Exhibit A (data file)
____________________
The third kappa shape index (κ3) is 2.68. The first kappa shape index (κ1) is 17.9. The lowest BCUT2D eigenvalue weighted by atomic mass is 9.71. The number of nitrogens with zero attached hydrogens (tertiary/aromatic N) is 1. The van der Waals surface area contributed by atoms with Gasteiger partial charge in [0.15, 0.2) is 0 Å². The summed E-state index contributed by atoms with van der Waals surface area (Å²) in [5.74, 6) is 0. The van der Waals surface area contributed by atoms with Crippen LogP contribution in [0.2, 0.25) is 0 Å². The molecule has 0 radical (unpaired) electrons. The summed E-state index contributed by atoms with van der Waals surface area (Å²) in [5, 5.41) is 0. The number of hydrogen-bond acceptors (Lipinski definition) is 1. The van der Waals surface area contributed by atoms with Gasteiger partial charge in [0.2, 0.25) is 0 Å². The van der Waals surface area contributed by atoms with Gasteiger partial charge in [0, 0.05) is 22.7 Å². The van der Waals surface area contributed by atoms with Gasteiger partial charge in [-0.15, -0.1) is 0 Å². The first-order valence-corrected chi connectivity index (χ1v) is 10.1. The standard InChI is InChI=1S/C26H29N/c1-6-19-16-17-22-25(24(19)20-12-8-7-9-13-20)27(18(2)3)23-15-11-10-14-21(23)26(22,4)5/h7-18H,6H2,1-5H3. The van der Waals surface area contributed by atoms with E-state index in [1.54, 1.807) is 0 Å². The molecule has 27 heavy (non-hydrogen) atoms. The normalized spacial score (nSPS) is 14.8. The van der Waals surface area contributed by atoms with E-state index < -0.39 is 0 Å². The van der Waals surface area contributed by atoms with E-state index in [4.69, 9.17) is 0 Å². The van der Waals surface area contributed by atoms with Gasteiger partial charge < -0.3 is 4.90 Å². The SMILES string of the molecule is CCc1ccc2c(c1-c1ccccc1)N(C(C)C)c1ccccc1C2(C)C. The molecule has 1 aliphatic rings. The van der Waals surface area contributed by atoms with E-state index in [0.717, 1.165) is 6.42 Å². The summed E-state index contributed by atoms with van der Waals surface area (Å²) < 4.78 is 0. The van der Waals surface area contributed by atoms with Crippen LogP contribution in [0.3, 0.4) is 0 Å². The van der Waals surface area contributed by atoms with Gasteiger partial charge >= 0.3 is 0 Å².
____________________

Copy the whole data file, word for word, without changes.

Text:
The third kappa shape index (κ3) is 2.68. The first kappa shape index (κ1) is 17.9. The lowest BCUT2D eigenvalue weighted by atomic mass is 9.71. The number of nitrogens with zero attached hydrogens (tertiary/aromatic N) is 1. The van der Waals surface area contributed by atoms with Gasteiger partial charge in [0.15, 0.2) is 0 Å². The summed E-state index contributed by atoms with van der Waals surface area (Å²) in [5.74, 6) is 0. The van der Waals surface area contributed by atoms with Crippen LogP contribution in [0.2, 0.25) is 0 Å². The molecule has 0 radical (unpaired) electrons. The summed E-state index contributed by atoms with van der Waals surface area (Å²) in [5, 5.41) is 0. The number of hydrogen-bond acceptors (Lipinski definition) is 1. The van der Waals surface area contributed by atoms with Gasteiger partial charge in [0.2, 0.25) is 0 Å². The van der Waals surface area contributed by atoms with Gasteiger partial charge in [0, 0.05) is 22.7 Å². The van der Waals surface area contributed by atoms with Gasteiger partial charge in [-0.15, -0.1) is 0 Å². The first-order valence-corrected chi connectivity index (χ1v) is 10.1. The standard InChI is InChI=1S/C26H29N/c1-6-19-16-17-22-25(24(19)20-12-8-7-9-13-20)27(18(2)3)23-15-11-10-14-21(23)26(22,4)5/h7-18H,6H2,1-5H3. The van der Waals surface area contributed by atoms with E-state index in [1.54, 1.807) is 0 Å². The molecule has 27 heavy (non-hydrogen) atoms. The normalized spacial score (nSPS) is 14.8. The van der Waals surface area contributed by atoms with E-state index < -0.39 is 0 Å². The van der Waals surface area contributed by atoms with E-state index in [4.69, 9.17) is 0 Å². The van der Waals surface area contributed by atoms with Gasteiger partial charge < -0.3 is 4.90 Å². The SMILES string of the molecule is CCc1ccc2c(c1-c1ccccc1)N(C(C)C)c1ccccc1C2(C)C. The molecule has 1 aliphatic rings. The van der Waals surface area contributed by atoms with E-state index in [0.717, 1.165) is 6.42 Å². The summed E-state index contributed by atoms with van der Waals surface area (Å²) < 4.78 is 0. The van der Waals surface area contributed by atoms with Crippen LogP contribution in [0.3, 0.4) is 0 Å². The van der Waals surface area contributed by atoms with Gasteiger partial charge >= 0.3 is 0 Å².